With Canada day quickly approaching, we want to highlight some domestic animals who call Canada home! Today, we’ll introduce you to the beaver, which was declared Canada’s national animal in 1975.
Beavers are primarily aquatic animals and are the largest rodent in North America. They have a waterproof, rich, glossy reddish brown coat. It has been brought near to extinction in Europe and is not found in other areas of the world. Historically the beaver has had a significant relationship with humans in North America. Their fur is the primary reason Europeans explored western Canada and the primary reason for the establishment of Edmonton.
Ecologically, their impact on areas of human development and on natural spaces continue to the present day!
To non-Canadians, it might seem a little strange – why do we identify so strongly with this giant rodent with its protruding teeth? The answer is history, and fashion too! Beaver fur is waterproof, felts well, can easily be reshaped if squished, and is five to ten times more durable than felt made from sheep’s wool. The demand for beaver fur became so great that beaver quickly became overhunted in Europe, and suppliers had to look elsewhere. They ended up finding the beaver furs they needed right here in Canada. In order to get these furs, Europeans had to establish trading relationships with the indigenous peoples of Turtle Island. The fur trade lasted for more than 250 years, and while beaver fur hats are not the craze they once were, high quality felt hats (cowboy hats, fedoras, etc.) are still made with beaver felt.
Beaver fur is also extremely warm. Beaver fur mitt inserts are an environmentally friendly alternative to single use hand warmers. You might be wondering – how is a product made from fur more environmentally friendly than chemical packets? It is because they are reusable and biodegradable, and beaver populations are extremely resilient. Not only that, the vast majority of those still hunting and selling beaver furs in Canada are its indigenous people, who ensure that the beavers are never over-hunted.
When you think about that cute little animal skimming through the water, what is the first thing you think of? That’s right – let’s talk about their teeth! They are not pearly whites, but orange in colour! That’s because the enamel that coats them is rich in iron compounds, the same element that makes rust orangy red. This iron makes their teeth incredibly strong, strong enough to chew down a tree. Have you ever cut down a tree, or chopped wood? If you have, you know that it is tough, physically draining work. Now imagine doing that with your jaws! Yet, despite this, beavers persist, which is why they have a reputation as one of the hardest workers in the animal kingdom.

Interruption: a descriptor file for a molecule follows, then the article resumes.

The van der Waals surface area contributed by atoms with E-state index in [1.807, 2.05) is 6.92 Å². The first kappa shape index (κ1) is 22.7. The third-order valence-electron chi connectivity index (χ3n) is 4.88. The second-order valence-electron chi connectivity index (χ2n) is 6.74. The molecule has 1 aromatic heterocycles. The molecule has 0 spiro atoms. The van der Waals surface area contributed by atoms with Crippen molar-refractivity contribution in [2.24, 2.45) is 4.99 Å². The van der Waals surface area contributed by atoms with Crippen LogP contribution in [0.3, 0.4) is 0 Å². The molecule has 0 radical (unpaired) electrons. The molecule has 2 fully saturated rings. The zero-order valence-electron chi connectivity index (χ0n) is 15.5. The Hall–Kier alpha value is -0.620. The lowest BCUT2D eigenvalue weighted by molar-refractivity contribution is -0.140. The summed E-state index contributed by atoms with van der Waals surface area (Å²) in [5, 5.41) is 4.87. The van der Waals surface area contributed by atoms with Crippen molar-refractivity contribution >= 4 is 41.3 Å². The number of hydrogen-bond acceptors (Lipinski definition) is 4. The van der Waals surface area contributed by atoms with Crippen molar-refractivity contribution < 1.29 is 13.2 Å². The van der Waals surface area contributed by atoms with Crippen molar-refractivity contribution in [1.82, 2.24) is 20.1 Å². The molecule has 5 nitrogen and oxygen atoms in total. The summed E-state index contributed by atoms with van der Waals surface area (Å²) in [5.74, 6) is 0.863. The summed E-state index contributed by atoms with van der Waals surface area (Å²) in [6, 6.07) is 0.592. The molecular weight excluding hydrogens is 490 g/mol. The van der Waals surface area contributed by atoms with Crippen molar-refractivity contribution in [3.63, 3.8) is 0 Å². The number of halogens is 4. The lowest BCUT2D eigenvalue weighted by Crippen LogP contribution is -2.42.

Why do they take part in this agonizing work? Using their downed trees and mud, they create lodges. Surrounding their lodge, they create a dam in the water, acting as a moat, protecting themselves from large predators. This water also serves another purpose to the beavers – it works like a refrigerator! They store surplus trees they can’t eat right away into the cool water surrounding their lodge, which keeps it nice and preserved. That way, they can continue to have fresh food even in the dead of winter. Not only do they work hard, but they work smart!
Because beavers create dams in the water, they are crucial to their ecosystems. By creating bigger bodies of water with their dams, they provide water sources that other animals need in order to thrive. This need to build dams is innate!
While beavers may not appear to be the most noteworthy animal, Canadians should be proud to be associated with them. They are dedicated, incredibly smart, and they actively make the world around them a better place for others. What else can Canadians aspire to be?